Oracle Cloud Infrastructure services have the PCI DSS Attestation of Compliance. The services covered are Compute, Networking, Load Balancing, Block Volumes, Object Storage, Archive Storage, File Storage, Data Transfer Service, Database, Exadata, Container Engine for Kubernetes, Container Registry, FastConnect, and Governance. In this blog post, we discuss the guidelines that help Oracle Cloud Infrastructure customers achieve PCI compliance for workloads running on Oracle IaaS.
Our guidelines for achieving PCI compliance fall on the shared-responsibility spectrum of the cloud security continuum. The following diagram describes the separation between responsibility for the security "of" the cloud and security "on" the cloud.
As a customer, you are responsible for securing your workloads on Oracle Cloud Infrastructure. In some cases, you need to configure the services that Oracle provides. The responsibility is shared - Oracle maintains the services infrastructure and the customer consumes the services and configures the controls according to their security and compliance requirements. The following picture from the International Information System Security Certification Consortium (ISC2) clarifies the areas of responsibility for IaaS, PaaS, and SaaS:
We follow Oracle's 7 Pillars of Trusted Secure Enterprise Platform to develop solutions that meet the customer’s security and compliance requirements. We will discuss this more in our next blog post on Security Solutions Architecture. For now, let’s focus on PCI on Oracle Cloud Infrastructure.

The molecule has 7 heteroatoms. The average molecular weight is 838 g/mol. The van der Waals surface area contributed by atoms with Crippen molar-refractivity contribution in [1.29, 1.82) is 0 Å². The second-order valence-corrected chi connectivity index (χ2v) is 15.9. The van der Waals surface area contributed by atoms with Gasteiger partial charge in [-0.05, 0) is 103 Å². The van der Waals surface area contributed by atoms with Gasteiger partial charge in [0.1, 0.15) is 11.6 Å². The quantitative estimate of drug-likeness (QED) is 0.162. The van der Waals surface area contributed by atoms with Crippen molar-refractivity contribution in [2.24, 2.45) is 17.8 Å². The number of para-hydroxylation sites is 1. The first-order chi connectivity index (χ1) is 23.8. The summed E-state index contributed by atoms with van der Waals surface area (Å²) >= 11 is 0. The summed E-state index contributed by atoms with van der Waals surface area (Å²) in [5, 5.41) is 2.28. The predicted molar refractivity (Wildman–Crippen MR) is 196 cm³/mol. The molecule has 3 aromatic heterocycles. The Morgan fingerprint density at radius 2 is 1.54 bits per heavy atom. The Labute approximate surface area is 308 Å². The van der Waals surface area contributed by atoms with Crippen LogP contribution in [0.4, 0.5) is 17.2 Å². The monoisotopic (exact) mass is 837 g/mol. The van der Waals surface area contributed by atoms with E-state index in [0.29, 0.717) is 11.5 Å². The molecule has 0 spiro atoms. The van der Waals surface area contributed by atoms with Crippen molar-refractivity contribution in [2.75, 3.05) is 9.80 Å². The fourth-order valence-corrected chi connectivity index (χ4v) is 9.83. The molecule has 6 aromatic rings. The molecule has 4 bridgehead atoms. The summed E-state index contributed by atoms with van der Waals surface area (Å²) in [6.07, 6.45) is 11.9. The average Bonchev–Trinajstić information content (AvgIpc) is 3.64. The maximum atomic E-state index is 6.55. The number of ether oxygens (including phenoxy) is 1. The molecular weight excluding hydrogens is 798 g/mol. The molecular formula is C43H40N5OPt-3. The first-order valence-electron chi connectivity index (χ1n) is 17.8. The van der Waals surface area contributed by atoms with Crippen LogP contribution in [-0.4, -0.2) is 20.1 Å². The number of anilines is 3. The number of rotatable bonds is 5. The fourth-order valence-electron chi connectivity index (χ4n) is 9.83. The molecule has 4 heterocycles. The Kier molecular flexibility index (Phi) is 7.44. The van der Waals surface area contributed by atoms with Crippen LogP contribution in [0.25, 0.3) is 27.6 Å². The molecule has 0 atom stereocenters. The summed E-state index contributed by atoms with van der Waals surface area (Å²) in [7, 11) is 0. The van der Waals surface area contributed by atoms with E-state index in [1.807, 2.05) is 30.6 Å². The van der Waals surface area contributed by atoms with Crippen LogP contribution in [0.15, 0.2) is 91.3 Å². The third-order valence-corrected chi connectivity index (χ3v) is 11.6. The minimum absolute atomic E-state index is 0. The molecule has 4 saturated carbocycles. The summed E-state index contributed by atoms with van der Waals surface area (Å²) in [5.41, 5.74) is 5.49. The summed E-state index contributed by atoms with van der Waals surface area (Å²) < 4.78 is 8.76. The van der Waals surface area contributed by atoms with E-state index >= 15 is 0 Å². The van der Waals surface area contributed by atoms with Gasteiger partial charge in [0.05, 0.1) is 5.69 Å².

We follow the latest official publication from PCI Security Standards Council (R) - Requirements and Security Assessment Procedures version 3.2.1 (May 2018). As per the document, there are 12 detailed requirements across 6 sections that cover how to:
There are additional requirements for shared hosting providers like Oracle and we have already met the requirements through our attestation.
Let's dive into the solutions.
Requirement 1: Install and maintain a firewall configuration to protect cardholder data.
Solution: Use Oracle Cloud Infrastructure security lists (Oracle Cloud Infrastructure managed subnet-specific firewall rules). In addition, download Fortinet or Checkpoint firewall images from our Marketplace and provision firewall appliances on Oracle Cloud Infrastructure.
Requirement 2: Do not use vendor-supplied defaults for system passwords and other security parameters.
Requirement 3: Protect stored cardholder data.
Solution: This involves protecting data at rest. By default, Oracle Cloud Infrastructure Block and Object Storage are encrypted. Additionally, with our upcoming KMS, or any supported HSM, Oracle Wallet, Oracle Key Vault and third-party vault offerings, we give you unprecedented flexibility around key and secret management. For data security, we provide Transparent Data Encryption (TDE) and column level encryption.
Requirement 4: Encrypt transmission of cardholder data across open, public networks.